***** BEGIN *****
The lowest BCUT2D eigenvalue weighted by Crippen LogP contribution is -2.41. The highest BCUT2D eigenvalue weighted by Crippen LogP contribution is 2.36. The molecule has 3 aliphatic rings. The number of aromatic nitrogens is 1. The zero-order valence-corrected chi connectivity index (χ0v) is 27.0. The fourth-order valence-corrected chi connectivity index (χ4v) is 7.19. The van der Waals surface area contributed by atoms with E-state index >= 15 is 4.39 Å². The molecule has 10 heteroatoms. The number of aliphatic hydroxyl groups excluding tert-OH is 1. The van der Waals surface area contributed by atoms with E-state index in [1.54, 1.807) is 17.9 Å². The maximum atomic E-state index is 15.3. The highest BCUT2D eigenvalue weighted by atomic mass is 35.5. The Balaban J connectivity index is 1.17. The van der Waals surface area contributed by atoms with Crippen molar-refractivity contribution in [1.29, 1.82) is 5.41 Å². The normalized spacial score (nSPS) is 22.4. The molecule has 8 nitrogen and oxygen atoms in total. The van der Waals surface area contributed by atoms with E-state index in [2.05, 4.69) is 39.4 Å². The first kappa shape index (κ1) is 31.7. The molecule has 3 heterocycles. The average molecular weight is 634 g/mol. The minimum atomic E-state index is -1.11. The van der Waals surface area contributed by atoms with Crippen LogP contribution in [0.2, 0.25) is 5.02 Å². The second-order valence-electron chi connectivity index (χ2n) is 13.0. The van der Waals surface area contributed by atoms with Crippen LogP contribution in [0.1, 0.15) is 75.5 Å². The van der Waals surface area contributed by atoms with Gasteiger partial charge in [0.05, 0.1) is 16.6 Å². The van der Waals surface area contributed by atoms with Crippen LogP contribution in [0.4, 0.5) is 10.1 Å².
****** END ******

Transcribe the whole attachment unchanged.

The lowest BCUT2D eigenvalue weighted by Crippen LogP contribution is -2.41. The highest BCUT2D eigenvalue weighted by Crippen LogP contribution is 2.36. The molecule has 3 aliphatic rings. The number of aromatic nitrogens is 1. The zero-order valence-corrected chi connectivity index (χ0v) is 27.0. The fourth-order valence-corrected chi connectivity index (χ4v) is 7.19. The van der Waals surface area contributed by atoms with E-state index >= 15 is 4.39 Å². The molecule has 10 heteroatoms. The number of aliphatic hydroxyl groups excluding tert-OH is 1. The van der Waals surface area contributed by atoms with E-state index in [1.54, 1.807) is 17.9 Å². The maximum atomic E-state index is 15.3. The highest BCUT2D eigenvalue weighted by atomic mass is 35.5. The Balaban J connectivity index is 1.17. The van der Waals surface area contributed by atoms with Crippen molar-refractivity contribution in [1.29, 1.82) is 5.41 Å². The normalized spacial score (nSPS) is 22.4. The molecule has 8 nitrogen and oxygen atoms in total. The van der Waals surface area contributed by atoms with E-state index in [2.05, 4.69) is 39.4 Å². The first kappa shape index (κ1) is 31.7. The molecule has 3 heterocycles. The average molecular weight is 634 g/mol. The minimum atomic E-state index is -1.11. The van der Waals surface area contributed by atoms with Crippen LogP contribution in [0.2, 0.25) is 5.02 Å². The second-order valence-electron chi connectivity index (χ2n) is 13.0. The van der Waals surface area contributed by atoms with Crippen LogP contribution in [0.1, 0.15) is 75.5 Å². The van der Waals surface area contributed by atoms with Gasteiger partial charge in [0.05, 0.1) is 16.6 Å². The van der Waals surface area contributed by atoms with Crippen LogP contribution in [0.4, 0.5) is 10.1 Å².